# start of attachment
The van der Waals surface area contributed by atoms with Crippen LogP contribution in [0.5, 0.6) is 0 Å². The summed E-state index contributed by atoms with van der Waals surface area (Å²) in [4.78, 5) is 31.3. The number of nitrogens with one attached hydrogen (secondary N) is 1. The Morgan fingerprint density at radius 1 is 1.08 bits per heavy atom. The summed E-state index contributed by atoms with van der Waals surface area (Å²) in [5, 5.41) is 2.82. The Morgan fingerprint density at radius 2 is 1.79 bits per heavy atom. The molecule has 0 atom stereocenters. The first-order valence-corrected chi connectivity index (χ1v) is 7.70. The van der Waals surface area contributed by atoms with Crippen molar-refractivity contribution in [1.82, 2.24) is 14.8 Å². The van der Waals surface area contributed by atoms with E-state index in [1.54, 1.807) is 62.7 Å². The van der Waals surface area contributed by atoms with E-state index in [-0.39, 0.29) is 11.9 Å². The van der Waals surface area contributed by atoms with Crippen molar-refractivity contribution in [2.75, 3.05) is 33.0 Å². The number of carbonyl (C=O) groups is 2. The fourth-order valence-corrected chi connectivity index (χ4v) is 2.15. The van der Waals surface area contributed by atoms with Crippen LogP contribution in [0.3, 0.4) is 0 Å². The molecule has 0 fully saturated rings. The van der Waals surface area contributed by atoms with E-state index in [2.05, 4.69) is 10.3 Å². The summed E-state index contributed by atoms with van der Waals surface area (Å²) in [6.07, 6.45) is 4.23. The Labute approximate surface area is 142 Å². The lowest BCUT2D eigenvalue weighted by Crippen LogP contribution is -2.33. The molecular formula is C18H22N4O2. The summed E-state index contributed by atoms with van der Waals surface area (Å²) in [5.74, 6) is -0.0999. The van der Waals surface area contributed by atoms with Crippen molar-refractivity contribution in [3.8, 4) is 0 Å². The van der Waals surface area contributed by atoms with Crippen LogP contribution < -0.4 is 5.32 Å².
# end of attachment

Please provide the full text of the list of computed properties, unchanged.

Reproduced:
The van der Waals surface area contributed by atoms with Crippen LogP contribution in [0.5, 0.6) is 0 Å². The summed E-state index contributed by atoms with van der Waals surface area (Å²) in [4.78, 5) is 31.3. The number of nitrogens with one attached hydrogen (secondary N) is 1. The Morgan fingerprint density at radius 1 is 1.08 bits per heavy atom. The summed E-state index contributed by atoms with van der Waals surface area (Å²) in [5, 5.41) is 2.82. The Morgan fingerprint density at radius 2 is 1.79 bits per heavy atom. The molecule has 0 atom stereocenters. The first-order valence-corrected chi connectivity index (χ1v) is 7.70. The van der Waals surface area contributed by atoms with Crippen molar-refractivity contribution in [1.82, 2.24) is 14.8 Å². The van der Waals surface area contributed by atoms with E-state index in [1.54, 1.807) is 62.7 Å². The van der Waals surface area contributed by atoms with E-state index in [-0.39, 0.29) is 11.9 Å². The van der Waals surface area contributed by atoms with Crippen molar-refractivity contribution in [2.75, 3.05) is 33.0 Å². The number of carbonyl (C=O) groups is 2. The fourth-order valence-corrected chi connectivity index (χ4v) is 2.15. The van der Waals surface area contributed by atoms with Crippen LogP contribution in [0.3, 0.4) is 0 Å². The molecule has 0 fully saturated rings. The van der Waals surface area contributed by atoms with E-state index in [2.05, 4.69) is 10.3 Å². The summed E-state index contributed by atoms with van der Waals surface area (Å²) in [6.07, 6.45) is 4.23. The Labute approximate surface area is 142 Å². The lowest BCUT2D eigenvalue weighted by Crippen LogP contribution is -2.33. The molecular formula is C18H22N4O2. The summed E-state index contributed by atoms with van der Waals surface area (Å²) in [5.74, 6) is -0.0999. The van der Waals surface area contributed by atoms with Crippen molar-refractivity contribution in [3.8, 4) is 0 Å². The van der Waals surface area contributed by atoms with Crippen LogP contribution < -0.4 is 5.32 Å².